[43] Vermeij [1995] hypothesized that massive submarine volcanism and hydrothermal activity coupled with rising sea level and CO2-induced global warming were the principal triggers to the major biosphere-scale revolutions of the Phanerozoic, including the rise of mineralized planktic protists during the Mesozoic. He argued that when raw materials and energy (especially temperature) become available to organisms at unusually high rates, opportunities for evolutionary innovation and diversification are enhanced through increased access to nutrients and adaptation. Nutrients are made available to the marine plankton through continental weathering, upwelling of deep and/or intermediate waters, and volcanism. Biological activity, including nutrient recycling, is strongly temperature-dependent [Brasier, 1995; Vermeij, 1995]. Therefore trends in global temperature and sea level tend to run parallel with marine productivity and diversification. The mid-Cretaceous was one of those times, and submarine volcanism was an integral part of plankton resource economics through its influence on increased CO2, global temperatures, and nutrient supply to the ocean [Vogt, 1989].

[44] The 87Sr/86Sr ratio of seawater decreased markedly during three intervals of the mid-Cretaceous corresponding with OAE1a, OAE1b, and OAE2 [Bralower et al., 1997; Jones and Jenkyns, 2001] (Figure 11). These authors interpreted the lowered (less radiogenic) values as episodes of effusive emplacement of oceanic plateaus (mantle plumes) or hydrothermal activity associated with increased ocean crust production. Other studies have proposed important linkages between increased submarine volcanism (hydrothermal activity), primary productivity, and black shale deposition [Vogt, 1989; Bralower et al., 1994; Erba, 1994; Ingram et al., 1994; Sinton and Duncan, 1997; Kerr, 1998; Larson and Erba, 1999]. Hydrothermal vents associated with spreading centers are major sources of dissolved iron and other biolimiting metals to the ocean and minor sources of phosphorus [Froelich et al., 1982; Vermeij, 1995]. Horizontal and vertical advection of limiting nutrients and trace elements, particularly iron, may have provided important catalysts for marine productivity during times of elevated rates of seafloor spreading and submarine volcanism, particularly for locations or times of weak water column stratification.

[45] Large-scale ocean thermohaline circulation and wind-driven upwelling play a major role in supplying nutrients to the euphotic zone of the world ocean. Well-developed density stratification in the low latitudes of the modern ocean coupled with seasonal stratification in the midlatitudes greatly limits the vertical advection of nutrients. These conditions create relatively focused zones of elevated primary productivity in coastal and high-latitude waters and in narrow bands of wind-driven oceanic divergence. In contrast, the reduced equator-to-pole temperature gradients of the mid-Cretaceous ocean created generally weaker water column density gradients. Such conditions provided an opportunity for greater rates of vertical advection of nutrients at times of increased water mass production. For example, mesoscale eddies [Falkowski et al., 1991; McGillicuddy and Robinson, 1997; McGillicuddy et al., 1998; Williams and Follows, 1998; Oschlies and Garcon, 1998; Siegel et al., 1999], driven in part by the sinking of warm, saline waters, may have induced intermittent upwelling and lateral advection of nutrients in the upper layers of the mid-Cretaceous ocean. Planetary Rossby waves are also effective mechanisms for the delivery of nutrients to the surface ocean [Siegel, 2001; Uz et al., 2001]. Hydrothermal megaplumes generated at the spreading centers and oceanic plateaus may have also contributed to decreased water column stratification and nutrient injection to the euphotic zone [Vogt, 1989; Baker et al., 1995; Palmer and Ernst, 1998].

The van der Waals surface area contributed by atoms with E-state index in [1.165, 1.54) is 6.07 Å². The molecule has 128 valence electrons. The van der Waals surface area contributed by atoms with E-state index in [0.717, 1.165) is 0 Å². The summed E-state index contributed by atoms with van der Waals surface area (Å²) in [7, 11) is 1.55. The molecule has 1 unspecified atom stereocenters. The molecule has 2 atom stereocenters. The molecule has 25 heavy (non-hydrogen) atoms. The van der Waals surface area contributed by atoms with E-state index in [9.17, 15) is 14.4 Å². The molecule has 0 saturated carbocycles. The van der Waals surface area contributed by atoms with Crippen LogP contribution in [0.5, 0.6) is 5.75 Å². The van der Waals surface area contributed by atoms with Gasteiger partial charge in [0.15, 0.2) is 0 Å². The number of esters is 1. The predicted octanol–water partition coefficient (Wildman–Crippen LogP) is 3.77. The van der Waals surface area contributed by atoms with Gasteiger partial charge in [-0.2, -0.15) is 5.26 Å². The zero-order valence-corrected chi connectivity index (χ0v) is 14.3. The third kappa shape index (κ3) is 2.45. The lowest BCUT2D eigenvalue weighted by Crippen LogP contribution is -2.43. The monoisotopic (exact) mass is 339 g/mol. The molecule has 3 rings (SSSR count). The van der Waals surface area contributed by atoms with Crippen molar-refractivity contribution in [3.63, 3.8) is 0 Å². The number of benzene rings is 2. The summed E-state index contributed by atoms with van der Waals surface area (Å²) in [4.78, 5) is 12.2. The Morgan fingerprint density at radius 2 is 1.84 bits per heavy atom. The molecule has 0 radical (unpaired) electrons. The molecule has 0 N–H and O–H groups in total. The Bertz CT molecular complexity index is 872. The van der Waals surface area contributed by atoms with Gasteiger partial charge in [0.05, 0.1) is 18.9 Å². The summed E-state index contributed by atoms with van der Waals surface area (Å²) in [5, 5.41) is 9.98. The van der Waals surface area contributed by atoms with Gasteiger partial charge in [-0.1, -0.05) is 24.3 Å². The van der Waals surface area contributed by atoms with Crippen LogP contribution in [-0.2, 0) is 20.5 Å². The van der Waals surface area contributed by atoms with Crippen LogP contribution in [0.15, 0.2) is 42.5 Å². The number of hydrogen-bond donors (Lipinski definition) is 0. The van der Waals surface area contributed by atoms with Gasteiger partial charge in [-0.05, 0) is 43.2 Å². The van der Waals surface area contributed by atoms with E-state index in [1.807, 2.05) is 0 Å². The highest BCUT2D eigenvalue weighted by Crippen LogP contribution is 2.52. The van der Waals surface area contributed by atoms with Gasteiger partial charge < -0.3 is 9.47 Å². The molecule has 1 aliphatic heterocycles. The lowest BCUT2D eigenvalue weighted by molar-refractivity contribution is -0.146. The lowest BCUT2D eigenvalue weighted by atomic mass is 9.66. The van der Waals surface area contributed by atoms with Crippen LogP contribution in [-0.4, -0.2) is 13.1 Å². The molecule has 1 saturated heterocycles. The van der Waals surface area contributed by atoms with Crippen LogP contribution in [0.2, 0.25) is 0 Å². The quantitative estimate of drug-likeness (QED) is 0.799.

[46] Rates of seafloor spreading were 40–50% greater during the mid-Cretaceous than they are today [Richter et al., 1992]. Earlier studies have suggested that spreading rates accelerated during the Aptian [Kominz, 1984; Larson, 1991a, 1991b]. The low 87Sr/86Sr isotopic ratios of the late Aptian may mark the onset of increased ridge crest volcanism (Figure 11). Accelerated rates of seafloor spreading and/or increased ridge length during the latest Aptian initiated the long-term Albian-Turonian eustatic rise of sea level [Kominz, 1984; Haq et al., 1988; Larson, 1991a, 1991b] and global warming [Huber et al., 1995; Clarke and Jenkyns, 1999; Ferguson et al., 1999; Frakes, 1999]. According to the hypothesis of Stanley and Hardie [1998], increased hydrothermal activity associated with faster spreading rates reduced oceanic Mg/Ca and preconditioned the ocean for the spread of pelagic carbonate on continental margins and in epicontinental seas with rising sea level.